Several management accounting studies have investigated the behavioural impact of evaluative style, a concept that generally refers to the manner in which supervisors use accounting information to evaluate the performance of subordinates. Although most studies study this behavioural impact at the individual level of the subordinate, the term “evaluative style” suggests that evaluative behaviours and attitudes of single supervisors will show (some) consistency across subordinates. This paper investigates whether “evaluative styles” exist by examining within-group and between-group agreement in evaluative behaviours by subordinates reporting to the same supervisor. The findings from two empirical studies indicate that evaluative behaviours in both organisations show both within-group and between-group variability. These findings suggest that evaluative behaviours of supervisors are more appropriately analysed at the level of individual subordinates than at the level of groups, although a dyadic level of analysis should be considered as well. An implication of these findings is that the concept of “evaluative style” is misleading. A suggestion is made to use the term “evaluatorship” instead as an umbrella concept to refer to evaluative behaviours and attitudes of supervisors at different levels of analysis in future research.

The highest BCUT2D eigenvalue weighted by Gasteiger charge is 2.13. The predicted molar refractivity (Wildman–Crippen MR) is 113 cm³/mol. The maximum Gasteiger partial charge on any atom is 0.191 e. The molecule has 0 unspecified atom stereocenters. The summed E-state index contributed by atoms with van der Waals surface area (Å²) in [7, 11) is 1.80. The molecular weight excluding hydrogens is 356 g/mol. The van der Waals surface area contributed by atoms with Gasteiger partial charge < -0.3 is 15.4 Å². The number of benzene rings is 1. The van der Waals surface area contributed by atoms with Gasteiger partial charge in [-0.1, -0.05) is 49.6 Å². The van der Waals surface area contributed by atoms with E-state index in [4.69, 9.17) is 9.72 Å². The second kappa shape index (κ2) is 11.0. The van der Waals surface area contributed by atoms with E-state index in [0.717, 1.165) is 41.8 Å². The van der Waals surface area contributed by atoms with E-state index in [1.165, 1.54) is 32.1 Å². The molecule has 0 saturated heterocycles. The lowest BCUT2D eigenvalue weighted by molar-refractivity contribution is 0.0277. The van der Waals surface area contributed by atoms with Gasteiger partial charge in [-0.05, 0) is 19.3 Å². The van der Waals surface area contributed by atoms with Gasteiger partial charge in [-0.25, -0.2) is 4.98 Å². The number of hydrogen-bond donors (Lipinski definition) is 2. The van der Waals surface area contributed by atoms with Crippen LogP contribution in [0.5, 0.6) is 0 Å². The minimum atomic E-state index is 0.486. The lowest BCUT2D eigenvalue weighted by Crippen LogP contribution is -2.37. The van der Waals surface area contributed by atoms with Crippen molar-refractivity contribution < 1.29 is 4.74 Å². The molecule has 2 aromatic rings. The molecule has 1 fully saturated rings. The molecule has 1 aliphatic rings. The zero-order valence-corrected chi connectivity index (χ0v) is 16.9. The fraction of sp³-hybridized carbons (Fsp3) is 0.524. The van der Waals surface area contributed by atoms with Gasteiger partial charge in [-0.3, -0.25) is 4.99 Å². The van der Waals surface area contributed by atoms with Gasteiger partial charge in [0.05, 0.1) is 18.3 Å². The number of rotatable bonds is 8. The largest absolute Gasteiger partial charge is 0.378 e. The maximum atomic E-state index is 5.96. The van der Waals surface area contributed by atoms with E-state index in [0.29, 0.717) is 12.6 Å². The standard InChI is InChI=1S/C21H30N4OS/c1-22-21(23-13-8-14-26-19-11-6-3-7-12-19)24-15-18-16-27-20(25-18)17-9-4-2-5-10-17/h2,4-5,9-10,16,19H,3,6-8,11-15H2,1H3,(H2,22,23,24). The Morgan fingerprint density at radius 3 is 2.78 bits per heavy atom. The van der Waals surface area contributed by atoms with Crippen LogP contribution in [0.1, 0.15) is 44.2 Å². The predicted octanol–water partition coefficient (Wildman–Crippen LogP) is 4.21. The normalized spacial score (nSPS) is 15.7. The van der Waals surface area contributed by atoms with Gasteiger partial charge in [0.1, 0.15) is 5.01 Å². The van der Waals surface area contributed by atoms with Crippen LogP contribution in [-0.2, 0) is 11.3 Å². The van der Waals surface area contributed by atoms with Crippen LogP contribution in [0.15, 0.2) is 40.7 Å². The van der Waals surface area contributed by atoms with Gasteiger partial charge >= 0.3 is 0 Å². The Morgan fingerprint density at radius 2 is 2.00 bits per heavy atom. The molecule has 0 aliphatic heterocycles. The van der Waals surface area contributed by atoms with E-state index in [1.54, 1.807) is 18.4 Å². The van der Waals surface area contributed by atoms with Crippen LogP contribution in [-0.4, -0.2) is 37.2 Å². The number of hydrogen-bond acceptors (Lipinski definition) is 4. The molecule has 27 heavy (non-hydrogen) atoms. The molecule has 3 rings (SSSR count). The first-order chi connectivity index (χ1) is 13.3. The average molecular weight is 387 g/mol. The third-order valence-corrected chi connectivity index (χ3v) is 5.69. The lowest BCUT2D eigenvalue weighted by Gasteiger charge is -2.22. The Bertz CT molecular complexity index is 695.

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Erasmus Research Institute of Management
hdl.handle.net/1765/17700
ERIM Report Series Research in Management
ERIM report series research in management Erasmus Research Institute of Management
Erasmus Research Institute of Management

Noeverman, J. (2010). Within- and Between-group Agreement in Supervisor’s Evaluative Behaviours: Do evaluative ‘styles’ exist? (No. ERS-2010-002-F&A). ERIM report series research in management Erasmus Research Institute of Management. Erasmus Research Institute of Management. Retrieved from http://hdl.handle.net/1765/17700